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How does the hashcode work in a map?

Mihai Popa
Greenhorn

Joined: Dec 04, 2011
Posts: 5
Hello guys! I have some problems understanding a piece of code that uses a hashcode inside a map. So, this is the code:



And this is the result:


d1 hashcode is6
dog key
null
d1 hashcode is6
null
dog key


My hashcode is calculated (in a trivial way) using the length of the variable. But there is a problem. If i change my variable name and the new string has a different length, the hashcode doesn't work anymore. In my example, when i change the name of the variable to magnolia, the equals method doesn't find any match anymore. When i use a different name that has 6 chars the element is suddenly found (if the equals test is passed).
So... my question is: once put in a map, does the hashcode of the element remain still? Even if the variable for the that element changes (and the hashcode is calculated using that variable)?
Anirudh Jhinaa
Greenhorn

Joined: Aug 25, 2007
Posts: 8
The hashcode is evaluated once the element is being added to the collection. This is a pitfall and one should be careful of not changing the state of the object(fields that your hashCode() and equals() depend on) once it has been added to the collections(whose underlying mechanism is based on hashing).
Kumaravadivel Subramani
Ranch Hand

Joined: Jul 05, 2008
Posts: 166

As Jhinaa said it happens once the element gets added in the collection. It hold the hash code until the hashmap/collection exists, but can be modified by changing the hashCode() logic. Preferrebly generate a hash code which would not be same for different objects.

No pain, No gain.
OCJP 1.6
Winston Gutkowski
Bartender

Joined: Mar 17, 2011
Posts: 8223
    
  23

Mihai Popa wrote:...My hashcode is calculated (in a trivial way) using the length of the variable. But there is a problem. If i change my variable name and the new string has a different length, the hashcode doesn't work anymore. In my example, when i change the name of the variable to magnolia, the equals method doesn't find any match anymore. When i use a different name that has 6 chars the element is suddenly found (if the equals test is passed).
So... my question is: once put in a map, does the hashcode of the element remain still? Even if the variable for the that element changes (and the hashcode is calculated using that variable)?

You actually have a couple of problems colliding at once:
1. Name length is a very bad choice for a hash, because all names with the same length will produce the same hash, which defeats the purpose of using a hashed collection.
While it is impossible to guarantee, a hash calculation should try to produce unique hashcodes for each distinct value; and while your hash calculation is legal (as is simply returning 1), it is very poor at fulfilling this requirement.

2. By changing the name of your dog, you are changing the key to your Map. This is bad for ANY Map, not just a HashMap.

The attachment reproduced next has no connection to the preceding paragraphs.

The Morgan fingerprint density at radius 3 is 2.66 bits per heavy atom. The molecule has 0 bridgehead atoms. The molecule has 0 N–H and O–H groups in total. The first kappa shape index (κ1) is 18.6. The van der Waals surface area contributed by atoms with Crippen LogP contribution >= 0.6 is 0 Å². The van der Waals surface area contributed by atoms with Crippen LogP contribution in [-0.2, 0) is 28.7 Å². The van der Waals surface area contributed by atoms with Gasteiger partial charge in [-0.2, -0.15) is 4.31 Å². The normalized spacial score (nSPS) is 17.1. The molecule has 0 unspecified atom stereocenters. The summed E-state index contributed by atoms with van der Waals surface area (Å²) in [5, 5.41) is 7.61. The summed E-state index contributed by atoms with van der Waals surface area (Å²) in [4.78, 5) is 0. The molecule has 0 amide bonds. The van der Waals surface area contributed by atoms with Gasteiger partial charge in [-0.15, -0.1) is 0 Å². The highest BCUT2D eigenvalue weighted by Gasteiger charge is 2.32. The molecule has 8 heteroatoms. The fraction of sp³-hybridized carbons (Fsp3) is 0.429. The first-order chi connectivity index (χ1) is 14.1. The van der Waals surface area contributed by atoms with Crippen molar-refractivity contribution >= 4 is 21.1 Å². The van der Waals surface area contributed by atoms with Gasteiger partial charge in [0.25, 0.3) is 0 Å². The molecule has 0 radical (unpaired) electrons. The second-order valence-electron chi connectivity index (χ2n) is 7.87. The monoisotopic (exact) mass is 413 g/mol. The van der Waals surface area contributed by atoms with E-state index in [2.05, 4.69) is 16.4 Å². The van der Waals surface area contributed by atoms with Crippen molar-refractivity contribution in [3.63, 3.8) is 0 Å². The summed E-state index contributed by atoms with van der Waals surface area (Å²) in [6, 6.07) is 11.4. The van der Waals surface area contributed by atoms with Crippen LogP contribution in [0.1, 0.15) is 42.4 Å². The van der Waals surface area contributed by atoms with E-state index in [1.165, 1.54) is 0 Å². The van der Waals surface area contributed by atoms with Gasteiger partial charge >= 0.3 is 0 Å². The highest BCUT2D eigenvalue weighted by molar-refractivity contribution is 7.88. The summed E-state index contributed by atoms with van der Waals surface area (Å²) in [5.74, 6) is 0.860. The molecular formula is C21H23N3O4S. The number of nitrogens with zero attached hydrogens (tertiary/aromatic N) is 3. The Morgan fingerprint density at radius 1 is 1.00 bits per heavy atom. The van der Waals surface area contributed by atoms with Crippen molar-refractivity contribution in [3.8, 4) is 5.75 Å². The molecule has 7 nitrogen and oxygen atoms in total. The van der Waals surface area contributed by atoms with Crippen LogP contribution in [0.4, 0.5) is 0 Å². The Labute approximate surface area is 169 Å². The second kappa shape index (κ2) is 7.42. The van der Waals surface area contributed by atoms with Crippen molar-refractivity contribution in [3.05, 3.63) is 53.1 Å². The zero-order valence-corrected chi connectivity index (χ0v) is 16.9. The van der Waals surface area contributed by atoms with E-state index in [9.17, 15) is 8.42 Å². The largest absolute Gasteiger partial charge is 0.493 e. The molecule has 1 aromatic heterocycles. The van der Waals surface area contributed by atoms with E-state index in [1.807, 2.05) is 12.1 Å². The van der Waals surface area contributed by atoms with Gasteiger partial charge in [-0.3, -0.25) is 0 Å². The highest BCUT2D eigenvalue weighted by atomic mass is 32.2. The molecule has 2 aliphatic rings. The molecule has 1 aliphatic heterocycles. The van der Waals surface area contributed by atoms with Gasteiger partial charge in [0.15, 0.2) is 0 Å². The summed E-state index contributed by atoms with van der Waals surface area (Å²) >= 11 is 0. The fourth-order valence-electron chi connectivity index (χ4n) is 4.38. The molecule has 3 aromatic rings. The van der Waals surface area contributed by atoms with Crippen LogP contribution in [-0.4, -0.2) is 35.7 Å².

You should look at the requirements for hashCode() as specified in the documentation, especially as it relates to equals().

So... my question is: once put in a map, does the hashcode of the element remain still? Even if the variable for the that element changes (and the hashcode is calculated using that variable)?

I think you may be under the impression that HashMap somehow stores your hashcode; it doesn't. It uses the hashcode to work out where the object should be put (or found). Therefore if you change your object in such a way that its hashcode changes, then the HashMap will no longer be able to find it.

Winston


Isn't it funny how there's always time and money enough to do it WRONG?
Articles by Winston can be found here
Anirudh Jhinaa
Greenhorn

Joined: Aug 25, 2007
Posts: 8
Winston has put it in better words, what I meant by hash value getting evaluated once was the fact that these values are not stored, and are used when the elements/keys are added or searched/retrieved.
Mihai Popa
Greenhorn

Joined: Dec 04, 2011
Posts: 5
Thank you all for your replies. I know the code is messy and trivial but it was intended for a better understanding on how hashcode works with collections (if a collision happens).
Pat Farrell
Rancher

Joined: Aug 11, 2007
Posts: 4659
    
    5

Following up on what the others are saying:

The fields you use to calculate the hashCode() must be immutable if you expect to ever find the record in the HashMap/HashSet.


This will not find your dog named clover. Ever.
Mike Simmons
Ranch Hand

Joined: Mar 05, 2008
Posts: 3018
    
  10
Winston Gutkowski wrote:
So... my question is: once put in a map, does the hashcode of the element remain still? Even if the variable for the that element changes (and the hashcode is calculated using that variable)?

I think you may be under the impression that HashMap somehow stores your hashcode; it doesn't.

Actually, if you look at how HashMap is implemented in the JDK source code, I think you will find that it does store the hashcode internally, as part of the HashMap.Entry object it puts in the table.

Winston Gutkowski wrote:It uses the hashcode to work out where the object should be put (or found). Therefore if you change your object in such a way that its hashcode changes, then the HashMap will no longer be able to find it.

This is still true of course. Even if the correct object is (accidentally?) found using hashCode(), the HashMap will still check against == or equals(), so it's extremely possible to not find an object based on the fact that equals() may return a different value than it would have originally. Basically, changing data after it's been used in a key is a Bad Thing, and will result in Bad Things happening to the coder who does this.
 
With a little knowledge, a cast iron skillet is non-stick and lasts a lifetime.
 
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